Chef’s Table at Brooklyn Fare
Korean Fluke, Wasabi, Myoga Ginger
Hokkaido Sea Urchin, Black Truffle, Brioche
Scottish Langoustine, Bouillabaisse
New Bedford Diver Scallop, Crisped Kelp, Sea Foam
Chiba Akamutsu, Nori, Asparagus
Kaluga Queen Caviar, Crushed Yellow Creamer Potatoes
Kyushu Madai, Chanterelles
Norwegian King Crab, Dill, Mustard Blooms
Koshihikari Rice – Foie Gras, Abalone, Uni, Charred Garlic Chive
French Quail, Japanese Mustard, Blackberry
A5 Miyazaki Wagyu, Spring Chive, Horseradish
Malaga Strawberries, Yogurt
Dark Chocolate Tart, Finger Lime Tart
Said by many to be the most precise Kitchen of its kind outside of Japan, Chef César Ramirez moved Chef’s Table at Brooklyn Fare to Midtown West in December 2016, at that point relaxing his rules about photography and adding seats beyond the countertop, the reservation still one of the most difficult in New York for ten services weekly at an all-in cost of $354.42 for Champagne, Coffee or Tea and fourteen courses of the world’s best ingredients gently coaxed to their utmost potential.
Born in the Midwest of Mexican descent, but well traveled and trained in Michelin Starred kitchens including TRU and David Bouley stateside, Chef Ramirez originally opened Chef’s Table at Brooklyn Fare in 2010 and having since become infamous for both his photography and notes policies as well as allegations regarding racism it can only be said the restaurant has battled and sustained in the face of adversity, reviews since the move calling it better than ever due to the expanded space and even better quality sourcing.
Welcoming each guest upon entry, the restaurant’s location at the back of a Grocery Store giving it a sort of “in the know” or speak-easy feel, those fortunate enough to secure a seat at Ramirez’s counter are requested to arrive on time with an open mind, most items presented by César or one of his managers, the ingredients rarely “locally sourced,” as the restaurant instead focuses on finding the best of everything, a Champagne welcome quickly followed by a Tartlette of Korean Fluke Tartare with freshly grated Wasabi and thin slices of Myoga Ginger.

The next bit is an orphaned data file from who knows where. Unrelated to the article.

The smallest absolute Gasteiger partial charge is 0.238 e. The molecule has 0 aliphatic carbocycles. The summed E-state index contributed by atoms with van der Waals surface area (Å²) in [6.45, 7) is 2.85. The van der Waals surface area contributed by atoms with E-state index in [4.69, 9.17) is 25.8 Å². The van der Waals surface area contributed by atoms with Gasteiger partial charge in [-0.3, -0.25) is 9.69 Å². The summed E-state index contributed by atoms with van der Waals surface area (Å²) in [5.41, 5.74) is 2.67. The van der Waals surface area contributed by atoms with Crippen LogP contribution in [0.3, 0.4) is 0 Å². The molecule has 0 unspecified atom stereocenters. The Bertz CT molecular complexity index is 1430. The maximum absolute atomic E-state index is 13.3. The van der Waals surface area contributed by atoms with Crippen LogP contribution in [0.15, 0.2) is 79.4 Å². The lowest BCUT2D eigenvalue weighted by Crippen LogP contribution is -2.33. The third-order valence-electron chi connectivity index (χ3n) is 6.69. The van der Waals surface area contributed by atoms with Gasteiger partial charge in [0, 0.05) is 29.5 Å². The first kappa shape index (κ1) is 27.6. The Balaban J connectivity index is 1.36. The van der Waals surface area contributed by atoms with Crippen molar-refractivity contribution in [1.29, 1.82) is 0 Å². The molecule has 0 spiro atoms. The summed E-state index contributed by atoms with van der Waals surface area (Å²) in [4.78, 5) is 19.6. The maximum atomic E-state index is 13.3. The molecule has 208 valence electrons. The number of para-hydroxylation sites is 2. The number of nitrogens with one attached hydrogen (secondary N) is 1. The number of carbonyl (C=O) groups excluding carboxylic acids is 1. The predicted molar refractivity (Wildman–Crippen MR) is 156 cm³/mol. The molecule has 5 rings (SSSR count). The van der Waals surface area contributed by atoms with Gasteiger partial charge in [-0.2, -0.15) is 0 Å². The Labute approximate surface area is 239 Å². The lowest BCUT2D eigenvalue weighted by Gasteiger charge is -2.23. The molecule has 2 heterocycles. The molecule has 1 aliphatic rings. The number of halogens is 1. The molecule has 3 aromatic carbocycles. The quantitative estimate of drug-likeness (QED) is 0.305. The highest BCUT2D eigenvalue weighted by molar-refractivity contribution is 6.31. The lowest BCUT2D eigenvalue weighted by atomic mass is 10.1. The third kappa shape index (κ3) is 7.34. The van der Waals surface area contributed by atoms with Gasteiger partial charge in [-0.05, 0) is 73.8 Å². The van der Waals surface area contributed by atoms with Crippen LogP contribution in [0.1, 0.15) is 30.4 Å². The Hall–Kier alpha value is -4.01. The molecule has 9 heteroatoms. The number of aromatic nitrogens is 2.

Changing the menu nightly, the soft-spoken yet surprisingly personable Ramirez taking time at various points to discuss his motivation to only serve things that he finds truly delicious, course two has become one of the Chef’s few ‘signatures,’ the umami-laden combination of several tongues of Urchin curled atop buttered Brioche with Black Truffle best taken in a single, unctuous bite while a follow-up of lightly cooked Scottish Langoustine in Bouillabaisse was the night’s first fork and knife plate, the Crustacean light and sweet with the Sauce thicker than the traditional French Stew and far more concentrated in its taste.
Continuing on with a freshly shucked Diver Scallop hidden in foam, the Red Sea Perch to follow perhaps as delicate a piece of cooked Fish as one can find stateside with crispy scales playing off Asparagus tips lightly seasoned by Seaweed, course six embraced Thomas Keller’s idea of over-serving luxury ingredients by placing a heaping spoonful of Kaluga Queen Caviar atop hand-crushed Potatoes, the Sea Bream flown in that day from the coast of Kyushu immediately putting comments about the Chiba Akamutsu into question as the meaty, lean filet’s sweet taste was placed in sharp contrast to Chanterelle Mushrooms and a Sauce made of little more than their cooking Juices and Butter.
Crossing the menu’s midway point with fresh picked Norwegian King Crab in a creamy pool of fresh Dill, aromatic Oil and Mustard flowers, the enormous Red Crab on display in the kitchen likely large enough to yield enough Meat for everyone in the room, course ten was delivered as “the night’s Rice course” by a former manager at Atera, the addition of Foie Gras, Abalone, Uni and Garlic Chives to a base that ate almost like Pearl Barley every bit as rich as it sounds and a good transition from the Seafood to a half- French Quail painted in Japanese Mustard and served in a sauce made predominantly of Blackberries.
Continuing to focus on perfect ingredients treated with respect, the fattiest piece of Wagyu ever seen in person lightly finished with what was essentially a heat-gun after what may have been less than 5-seconds on the grill, palates were cleansed by way of Shiso Sorbet before transitioning to wild Spanish Strawberries served over house-strained Yogurt, two-shots of Espresso brewed from Beans out of Guatemala enjoyed in tiny sips along with Tarts of Dark Chocolate and Finger Lime at the end of a 160-minute experience that felt like it had only lasted half that.